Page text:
Thursday, June 25, 2015

Far right violence from Charleston to Mold Tesco

Last week saw the horrific attack by Dylann Roof on a black church in Charleston. There has been lots of debate about whether his actions should be named "hate crimes" or "terrorism" or not, which I won't comment on, except to say that the far right, in its various guises, has killed quite a lot of people in America in the past decade. Depending how you count it, there have been well over a hundred incidents of multiple homicide or attempted multiple homicide - see, from different political perspectives, reports by the ADL, SPLC and PRA.

One of the reasons these incidents tend to get classed as "hate crime" rather than "terrorism" is that they are typically carried out by "lone wolves", often "self-radicalised" rather than networked. But typically they have made connections - sometimes online, but often face-to-face - with far right groups. It is far right ideology, not (just) visceral racist hate, that inspires them to mass murder.*

Worth noting is that conspiracy theory, and almost always antisemitic conspiracy theory, rather than racial prejudice, that is usually at the heart of their ideology (as John-Paul Pagano shows here, exposing the antisemitic conspiracism central to Dylann Roof's worldview, in which blacks are the manipulated pawns of Jews, the real enemy).**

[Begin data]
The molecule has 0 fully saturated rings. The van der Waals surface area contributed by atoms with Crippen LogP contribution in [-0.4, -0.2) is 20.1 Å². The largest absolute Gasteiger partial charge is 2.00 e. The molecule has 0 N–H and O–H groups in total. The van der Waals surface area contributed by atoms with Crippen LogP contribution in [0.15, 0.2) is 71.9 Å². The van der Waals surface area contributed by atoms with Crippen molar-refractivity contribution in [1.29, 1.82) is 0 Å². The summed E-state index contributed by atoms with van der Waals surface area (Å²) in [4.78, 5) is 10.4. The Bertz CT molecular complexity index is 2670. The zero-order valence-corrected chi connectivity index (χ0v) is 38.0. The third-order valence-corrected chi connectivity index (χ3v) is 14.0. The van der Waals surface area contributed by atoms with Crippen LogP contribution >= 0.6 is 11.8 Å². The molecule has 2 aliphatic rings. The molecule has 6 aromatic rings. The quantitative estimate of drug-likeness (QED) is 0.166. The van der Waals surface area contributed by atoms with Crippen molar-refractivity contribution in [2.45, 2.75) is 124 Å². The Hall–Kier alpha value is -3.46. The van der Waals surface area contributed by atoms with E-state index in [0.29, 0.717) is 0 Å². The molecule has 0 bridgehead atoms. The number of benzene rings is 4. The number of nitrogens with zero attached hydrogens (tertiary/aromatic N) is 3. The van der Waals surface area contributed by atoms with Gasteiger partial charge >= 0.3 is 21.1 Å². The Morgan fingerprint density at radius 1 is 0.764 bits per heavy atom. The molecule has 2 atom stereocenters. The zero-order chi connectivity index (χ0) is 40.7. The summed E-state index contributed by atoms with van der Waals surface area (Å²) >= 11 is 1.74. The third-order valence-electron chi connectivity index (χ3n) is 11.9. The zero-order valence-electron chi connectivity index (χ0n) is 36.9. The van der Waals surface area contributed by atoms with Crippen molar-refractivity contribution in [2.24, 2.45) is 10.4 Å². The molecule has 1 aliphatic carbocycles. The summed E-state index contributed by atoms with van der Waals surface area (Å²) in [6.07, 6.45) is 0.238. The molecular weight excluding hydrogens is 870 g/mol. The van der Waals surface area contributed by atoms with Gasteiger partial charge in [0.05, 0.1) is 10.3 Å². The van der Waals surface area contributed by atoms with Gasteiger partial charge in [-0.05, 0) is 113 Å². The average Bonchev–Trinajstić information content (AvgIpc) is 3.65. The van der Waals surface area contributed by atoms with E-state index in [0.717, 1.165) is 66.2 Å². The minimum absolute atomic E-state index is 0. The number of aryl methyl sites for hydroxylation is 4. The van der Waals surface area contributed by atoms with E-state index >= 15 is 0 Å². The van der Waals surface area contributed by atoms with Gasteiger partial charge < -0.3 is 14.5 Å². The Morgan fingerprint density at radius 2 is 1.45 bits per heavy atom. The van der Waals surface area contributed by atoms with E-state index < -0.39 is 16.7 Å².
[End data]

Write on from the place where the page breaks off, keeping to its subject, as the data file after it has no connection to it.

Although Fox News and its ilk like to portray the left as full of hate, there have only been a small number of comparable left-wing attacks in the last decade or so: Joseph Andrew Stack and Lee Malvo, and earlier Ted Kaczynski, the eco-primitivist Unabomber.*** It's striking, though, that their worldviews were conspiracist too, and that they shared more memes with survivalists and fringe right groups such as the militia movement and sovereign citizens than with the socialist far left.

British liberals like to chuckle and sneer at American political wackiness, but this is a British problem too. This week we have seen the trial of Zack Davies, Britain's would-be Dylann Roof, who carried out a machete attack in a Tesco's supermarket in Mold, on a Sikh man he thought was Muslim, attempting to behead him as Lee Rigby was beheaded. Thankfully, a former soldier bravely intervened and saved Dr Bhambra's life.

Davies is not the first. Since David Copeland's nail-bombings at the end of the last century, we've had Robert Cottage, Martyn Gilleard, Nathan Worrell, Neil Lewington, Pavlo Lapshyn, Ryan McGee. In 2013, the Home Secretary
disclosed that one in ten cases referred to a Home Office scheme to stop youngsters being caught up in terrorism related to the Far Right. Seventeen right-wing extremists are serving prison sentences linked to terrorism, including a man who built up the biggest arms cache uncovered recently in Britain, two men convicted of preparing to use home-made poison in an attack and another jailed for circulating terrorist literature.
For some reason, these attacks are not newsworthy in Britain in the way Islamist terrorist attacks are, which is why many of the names I've listed might not ring a bell.

Again, most of these British attackers are "lone wolves" - but most have connected to far right organisations. McGee, for example, had a mum who was active in the EDL.